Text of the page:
Dave Sim’s Cerebus, published 40 years ago, has had an enduring, complex influence.
By accepting patriotic doctrine even as it claims to present all sides, the epic documentary takes some slippery liberties with truth and history.
The independent game festival offers everything from VR to modified old-school SNES setups to an “interactive zine.”
In Cameraperson, documentary cinematographer Kirsten Johnson turns the lens back on her own experiences working on films.
The festival presents exceptional films in all styles of animation, from anime to stop-motion.
Artist Xu Bing’s first feature film Dragonfly Eyes tells a story of love and obsession through footage culled entirely from videos uploaded to Chinese streaming sites.
The festival has a choice selection of experimental works under its Wavelengths banner, from a documentary about Standing Rock to a film on black activist poetry in Detroit.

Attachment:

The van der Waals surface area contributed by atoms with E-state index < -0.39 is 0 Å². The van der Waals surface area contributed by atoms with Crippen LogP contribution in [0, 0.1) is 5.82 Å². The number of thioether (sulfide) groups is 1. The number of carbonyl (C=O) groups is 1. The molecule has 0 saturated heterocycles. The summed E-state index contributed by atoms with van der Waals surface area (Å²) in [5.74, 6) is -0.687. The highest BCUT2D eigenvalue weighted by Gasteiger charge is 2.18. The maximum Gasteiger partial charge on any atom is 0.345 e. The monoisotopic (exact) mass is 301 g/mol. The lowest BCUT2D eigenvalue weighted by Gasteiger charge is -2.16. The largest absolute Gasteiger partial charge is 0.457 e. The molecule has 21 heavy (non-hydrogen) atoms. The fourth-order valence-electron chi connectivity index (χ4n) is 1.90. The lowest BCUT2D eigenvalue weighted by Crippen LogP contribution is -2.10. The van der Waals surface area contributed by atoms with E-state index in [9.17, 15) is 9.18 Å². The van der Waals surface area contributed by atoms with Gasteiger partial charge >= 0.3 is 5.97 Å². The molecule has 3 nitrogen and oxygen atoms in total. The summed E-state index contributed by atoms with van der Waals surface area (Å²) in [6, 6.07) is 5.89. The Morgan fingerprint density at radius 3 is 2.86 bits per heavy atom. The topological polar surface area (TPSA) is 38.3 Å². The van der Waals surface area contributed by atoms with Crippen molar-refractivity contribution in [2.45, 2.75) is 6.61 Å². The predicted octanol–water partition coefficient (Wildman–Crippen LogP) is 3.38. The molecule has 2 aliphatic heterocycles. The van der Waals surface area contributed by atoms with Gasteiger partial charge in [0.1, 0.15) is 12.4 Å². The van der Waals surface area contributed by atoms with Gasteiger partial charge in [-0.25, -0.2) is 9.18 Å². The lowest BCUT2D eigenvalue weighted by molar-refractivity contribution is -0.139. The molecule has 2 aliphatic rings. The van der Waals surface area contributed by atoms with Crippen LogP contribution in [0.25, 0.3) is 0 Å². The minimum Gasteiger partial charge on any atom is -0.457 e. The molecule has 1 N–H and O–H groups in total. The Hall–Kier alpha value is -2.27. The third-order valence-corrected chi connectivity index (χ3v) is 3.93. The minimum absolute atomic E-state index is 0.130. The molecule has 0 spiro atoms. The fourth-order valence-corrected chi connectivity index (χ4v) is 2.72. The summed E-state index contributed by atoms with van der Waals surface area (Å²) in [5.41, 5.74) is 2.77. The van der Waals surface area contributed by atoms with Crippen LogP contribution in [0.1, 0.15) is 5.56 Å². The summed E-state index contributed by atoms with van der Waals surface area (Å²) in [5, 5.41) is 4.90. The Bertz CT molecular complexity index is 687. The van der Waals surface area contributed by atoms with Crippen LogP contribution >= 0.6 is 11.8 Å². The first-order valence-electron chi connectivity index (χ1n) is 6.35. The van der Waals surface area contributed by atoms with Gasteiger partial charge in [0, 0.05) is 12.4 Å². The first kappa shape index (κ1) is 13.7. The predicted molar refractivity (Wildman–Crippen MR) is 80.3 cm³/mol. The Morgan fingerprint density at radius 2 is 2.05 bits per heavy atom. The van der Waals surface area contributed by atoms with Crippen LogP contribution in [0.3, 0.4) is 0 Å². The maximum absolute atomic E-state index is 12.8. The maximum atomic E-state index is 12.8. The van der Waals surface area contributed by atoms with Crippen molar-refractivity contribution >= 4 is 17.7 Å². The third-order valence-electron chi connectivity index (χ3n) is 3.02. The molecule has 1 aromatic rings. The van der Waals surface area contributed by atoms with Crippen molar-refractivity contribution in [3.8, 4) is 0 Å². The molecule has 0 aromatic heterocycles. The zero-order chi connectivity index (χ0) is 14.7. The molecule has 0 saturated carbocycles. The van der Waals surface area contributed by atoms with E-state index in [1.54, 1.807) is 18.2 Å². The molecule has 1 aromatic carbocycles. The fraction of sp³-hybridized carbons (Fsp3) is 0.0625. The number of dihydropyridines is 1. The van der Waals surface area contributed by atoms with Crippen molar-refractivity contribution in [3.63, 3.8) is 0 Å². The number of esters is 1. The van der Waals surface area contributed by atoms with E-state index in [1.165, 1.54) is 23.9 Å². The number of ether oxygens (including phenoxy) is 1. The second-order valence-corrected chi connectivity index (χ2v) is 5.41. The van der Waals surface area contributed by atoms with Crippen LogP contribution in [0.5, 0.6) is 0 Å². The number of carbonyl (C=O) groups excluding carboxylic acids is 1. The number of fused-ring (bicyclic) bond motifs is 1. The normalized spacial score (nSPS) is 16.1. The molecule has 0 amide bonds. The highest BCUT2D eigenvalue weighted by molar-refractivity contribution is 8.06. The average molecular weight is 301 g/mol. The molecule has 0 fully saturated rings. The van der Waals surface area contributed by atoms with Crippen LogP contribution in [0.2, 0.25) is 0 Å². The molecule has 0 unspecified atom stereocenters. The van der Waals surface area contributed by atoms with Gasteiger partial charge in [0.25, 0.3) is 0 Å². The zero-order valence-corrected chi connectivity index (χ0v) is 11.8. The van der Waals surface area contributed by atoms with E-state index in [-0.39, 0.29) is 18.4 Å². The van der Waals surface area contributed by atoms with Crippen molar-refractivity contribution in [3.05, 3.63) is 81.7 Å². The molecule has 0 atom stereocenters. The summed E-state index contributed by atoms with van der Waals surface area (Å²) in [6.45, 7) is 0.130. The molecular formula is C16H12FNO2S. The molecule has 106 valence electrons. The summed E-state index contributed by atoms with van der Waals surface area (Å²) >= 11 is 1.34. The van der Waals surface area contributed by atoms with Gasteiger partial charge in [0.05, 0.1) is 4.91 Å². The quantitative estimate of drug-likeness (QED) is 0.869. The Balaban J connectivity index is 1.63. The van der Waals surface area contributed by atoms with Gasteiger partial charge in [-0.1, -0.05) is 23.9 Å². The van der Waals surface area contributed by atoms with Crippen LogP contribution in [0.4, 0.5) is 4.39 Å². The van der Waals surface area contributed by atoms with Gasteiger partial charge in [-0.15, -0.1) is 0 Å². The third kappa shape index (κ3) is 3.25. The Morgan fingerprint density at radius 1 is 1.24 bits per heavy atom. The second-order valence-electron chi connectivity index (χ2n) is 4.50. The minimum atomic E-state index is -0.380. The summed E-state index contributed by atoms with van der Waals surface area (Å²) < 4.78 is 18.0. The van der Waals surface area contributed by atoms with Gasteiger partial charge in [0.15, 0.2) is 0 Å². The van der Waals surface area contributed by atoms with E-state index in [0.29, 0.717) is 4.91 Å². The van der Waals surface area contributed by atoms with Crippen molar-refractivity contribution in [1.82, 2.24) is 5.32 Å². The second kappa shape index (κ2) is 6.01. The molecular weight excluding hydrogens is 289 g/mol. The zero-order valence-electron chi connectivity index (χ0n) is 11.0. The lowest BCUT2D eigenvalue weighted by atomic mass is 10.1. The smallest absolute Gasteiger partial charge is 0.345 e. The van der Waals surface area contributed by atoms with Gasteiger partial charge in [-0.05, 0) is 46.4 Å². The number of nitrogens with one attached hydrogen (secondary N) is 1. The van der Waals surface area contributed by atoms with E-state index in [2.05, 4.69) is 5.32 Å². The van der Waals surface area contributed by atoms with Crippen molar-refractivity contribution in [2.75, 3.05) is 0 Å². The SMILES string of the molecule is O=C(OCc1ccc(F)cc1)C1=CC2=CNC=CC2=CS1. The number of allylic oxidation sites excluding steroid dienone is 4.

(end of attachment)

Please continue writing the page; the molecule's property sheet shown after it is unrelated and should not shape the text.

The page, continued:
Bill Morrison’s newest work, Dawson City: Frozen Time, tells the story of an unlikely triumph for film preservation and history.
Lauren Greenfield’s Generation Wealth, a book and exhibition of the same name at the Annenberg Space for Photography, documents the out-of-control growth of the one percent.
Mirror Mirror II, the second annual collection from 2dcloud, is like a porn stash you’d find in the cupboard of a medieval demon.
Rather than make the series feel dated, identity issues in the cyber age make the 1995 film seem extraordinarily prescient.
The journalist and documentary filmmaker discusses his recent film HyperNormalisation and past projects, as well as his plans to make a documentary on the West’s relationship with Russia.